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ocaml line numbers #7736

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vicuna opened this issue Oct 20, 2002 · 3 comments

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@vicuna
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commented Oct 20, 2002

Original bug ID: 1448
Reporter: administrator
Status: closed
Resolution: fixed
Priority: normal
Severity: minor
Category: ~DO NOT USE (was: OCaml general)

Bug description

Hi. I'm new to ocaml and think it's a great language. However I
encountered this problem and was wondering if it was a known issue...

I've noticed that line numbers (or more precisely, character positions)
aren't reported properly by the debugger or backtrace facility. Needless
to say, this is somewhat annoying during debugging. Here's a simple test
program that exhibits the problem:

(* test for reported character positions *)

exception Testing

let rec fact n =
if n = 1 then
raise Testing
else
n * fact(n - 1)

let foo n =
fact n + 3

let bar n =
foo n

let test () =
bar 4

let _ = test()

(* end of test *)

I compile and run this test program as follows:

# ocamlc -g test.ml
# ocamlrun -b camlprog.exe
Fatal error: exception Test.Testing
Raised at module Test, character 120
Called from module Test, character 149
Called from module Test, character 149
Called from module Test, character 149
Called from module Test, character 174
Called from module Test, character 247

The reported character positions correspond to the following places in
the file:

* 120: the 's' in the word 'else' in the function 'fact'
* 149: the 'f' in 'foo' on the 'let foo n =' line
* 174: the 'b' in 'bar' on the 'let bar n =' line
* 247: the ')' at the end of the last comment.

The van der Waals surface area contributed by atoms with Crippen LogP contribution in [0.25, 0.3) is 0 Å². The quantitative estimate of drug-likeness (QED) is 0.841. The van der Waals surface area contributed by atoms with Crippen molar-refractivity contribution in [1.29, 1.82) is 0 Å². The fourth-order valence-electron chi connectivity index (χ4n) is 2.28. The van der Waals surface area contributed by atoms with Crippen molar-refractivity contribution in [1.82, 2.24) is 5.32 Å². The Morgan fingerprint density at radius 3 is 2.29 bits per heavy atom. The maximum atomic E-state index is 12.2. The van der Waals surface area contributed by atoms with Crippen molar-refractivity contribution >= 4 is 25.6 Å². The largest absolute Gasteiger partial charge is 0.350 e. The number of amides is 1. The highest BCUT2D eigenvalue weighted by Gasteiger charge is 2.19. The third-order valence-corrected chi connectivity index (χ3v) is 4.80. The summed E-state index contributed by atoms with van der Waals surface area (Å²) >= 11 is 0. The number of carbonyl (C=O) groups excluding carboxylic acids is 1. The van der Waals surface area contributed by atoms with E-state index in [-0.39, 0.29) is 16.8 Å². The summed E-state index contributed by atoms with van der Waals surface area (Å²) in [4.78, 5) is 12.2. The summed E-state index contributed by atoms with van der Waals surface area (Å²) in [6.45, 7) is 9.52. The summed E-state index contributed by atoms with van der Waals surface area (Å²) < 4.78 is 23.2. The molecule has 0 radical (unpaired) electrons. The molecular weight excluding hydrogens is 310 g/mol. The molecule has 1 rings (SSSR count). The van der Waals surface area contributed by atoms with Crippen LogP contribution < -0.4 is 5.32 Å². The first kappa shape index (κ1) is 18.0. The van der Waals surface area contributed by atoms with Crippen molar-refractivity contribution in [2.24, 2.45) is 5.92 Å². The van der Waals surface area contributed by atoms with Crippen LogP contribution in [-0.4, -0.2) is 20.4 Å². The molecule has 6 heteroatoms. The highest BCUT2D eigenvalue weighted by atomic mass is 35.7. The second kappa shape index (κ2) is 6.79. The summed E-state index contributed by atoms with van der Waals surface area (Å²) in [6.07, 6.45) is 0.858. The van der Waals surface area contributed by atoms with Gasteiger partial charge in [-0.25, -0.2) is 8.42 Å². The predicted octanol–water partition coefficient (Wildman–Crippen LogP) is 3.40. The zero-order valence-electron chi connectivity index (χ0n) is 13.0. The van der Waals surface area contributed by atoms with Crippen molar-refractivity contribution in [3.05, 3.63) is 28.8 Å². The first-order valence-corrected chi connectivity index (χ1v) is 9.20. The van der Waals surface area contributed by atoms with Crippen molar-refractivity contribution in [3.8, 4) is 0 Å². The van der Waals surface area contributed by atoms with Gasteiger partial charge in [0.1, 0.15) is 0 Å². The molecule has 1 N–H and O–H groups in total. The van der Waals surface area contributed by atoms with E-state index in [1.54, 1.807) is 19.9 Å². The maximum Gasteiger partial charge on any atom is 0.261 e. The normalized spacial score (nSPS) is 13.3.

I suspected that because this was on Windows the LF vs CRLF problem was
the culprit, so I added the gratuitous CRs to the file and tried again.
This time I got this:

Fatal error: exception Test.Testing
Raised at module Test, character 126
Called from module Test, character 157
Called from module Test, character 157
Called from module Test, character 157
Called from module Test, character 185
Called from module Test, character 266

These correspond as follows:

* 126: the 'l' in the word 'else' in the function 'fact'
* 157: the ' ' after 'let' on the 'let foo n =' line
* 185: the 't' in 'let' on the 'let bar n =' line
* 266: the ' ' after 'test' in last comment.

The first 2 are 1 char before the previous result, the next 2 are 2
before the previous result -- not consistently off, so something is
seriously wrong here. I've tried this with both the cygwin and native
ports, and both had the same problem.

Another problem is that some stack frames seem to be dropped. As I see
it, fact is called with 7, so there should be 5 recursive calls on its
last line. Instead 3 are (trying to be) shown. Also, some of the simpler
functions don't appear to have frames. Maybe this is because of
inlining, but I wouldn't think you would want inlining with the -g
option precisely because you're trying to trace the flow according to
what you've written.

Perhaps there's something obvious that I need to do to correct my ocaml
environment, but I suspect that this is a real bug and it's biting
everyone, at least on Windows. I'm willing to help debug the problem,
but could use some pointers on where to look. I started by looking at
the lexer, but it appears to deal with line numbers, not character
positions, so I'm doubly confused.

Thanks,

Warren Harris


<title></title> Hi. I'm new to ocaml and think it's a great language. However I encountered this problem and was wondering if it was a known issue...

I've noticed that line numbers (or more precisely, character positions) aren't reported properly by the debugger or backtrace facility. Needless to say, this is somewhat annoying during debugging. Here's a simple test program that exhibits the problem:
(* test for reported character positions *)

exception Testing

let rec fact n =
if n = 1 then
raise Testing
else
n * fact(n - 1)

let foo n =
fact n + 3

let bar n =
foo n

let test () =
bar 4

let _ = test()

(* end of test *)

I compile and run this test program as follows:
# ocamlc -g test.ml
# ocamlrun -b camlprog.exe
Fatal error: exception Test.Testing
Raised at module Test, character 120
Called from module Test, character 149
Called from module Test, character 149
Called from module Test, character 149
Called from module Test, character 174
Called from module Test, character 247